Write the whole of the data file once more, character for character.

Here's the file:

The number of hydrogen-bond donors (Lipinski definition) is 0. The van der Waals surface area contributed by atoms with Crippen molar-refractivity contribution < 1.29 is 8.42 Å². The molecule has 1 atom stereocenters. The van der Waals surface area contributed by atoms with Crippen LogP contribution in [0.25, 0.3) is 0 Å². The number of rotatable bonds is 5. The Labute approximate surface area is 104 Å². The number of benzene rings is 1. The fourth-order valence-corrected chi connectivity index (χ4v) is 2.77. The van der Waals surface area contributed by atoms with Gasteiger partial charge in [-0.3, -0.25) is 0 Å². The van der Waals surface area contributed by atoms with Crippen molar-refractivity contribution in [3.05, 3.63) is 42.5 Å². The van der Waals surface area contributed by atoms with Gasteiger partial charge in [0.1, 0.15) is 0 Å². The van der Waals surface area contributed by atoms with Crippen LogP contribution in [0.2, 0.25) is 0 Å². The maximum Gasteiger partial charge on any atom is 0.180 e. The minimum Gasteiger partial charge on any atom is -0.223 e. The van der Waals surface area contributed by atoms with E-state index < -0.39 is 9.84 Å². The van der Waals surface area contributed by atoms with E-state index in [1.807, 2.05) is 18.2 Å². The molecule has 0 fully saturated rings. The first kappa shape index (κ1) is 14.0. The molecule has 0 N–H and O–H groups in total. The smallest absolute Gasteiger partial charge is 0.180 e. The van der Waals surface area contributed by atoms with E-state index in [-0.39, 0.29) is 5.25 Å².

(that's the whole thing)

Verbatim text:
The number of hydrogen-bond donors (Lipinski definition) is 0. The van der Waals surface area contributed by atoms with Crippen molar-refractivity contribution < 1.29 is 8.42 Å². The molecule has 1 atom stereocenters. The van der Waals surface area contributed by atoms with Crippen LogP contribution in [0.25, 0.3) is 0 Å². The number of rotatable bonds is 5. The Labute approximate surface area is 104 Å². The number of benzene rings is 1. The fourth-order valence-corrected chi connectivity index (χ4v) is 2.77. The van der Waals surface area contributed by atoms with Gasteiger partial charge in [-0.3, -0.25) is 0 Å². The van der Waals surface area contributed by atoms with Crippen molar-refractivity contribution in [3.05, 3.63) is 42.5 Å². The van der Waals surface area contributed by atoms with Gasteiger partial charge in [0.1, 0.15) is 0 Å². The van der Waals surface area contributed by atoms with Crippen LogP contribution in [0.2, 0.25) is 0 Å². The maximum Gasteiger partial charge on any atom is 0.180 e. The minimum Gasteiger partial charge on any atom is -0.223 e. The van der Waals surface area contributed by atoms with E-state index < -0.39 is 9.84 Å². The van der Waals surface area contributed by atoms with E-state index in [1.807, 2.05) is 18.2 Å². The molecule has 0 fully saturated rings. The first kappa shape index (κ1) is 14.0. The molecule has 0 N–H and O–H groups in total. The smallest absolute Gasteiger partial charge is 0.180 e. The van der Waals surface area contributed by atoms with E-state index in [-0.39, 0.29) is 5.25 Å².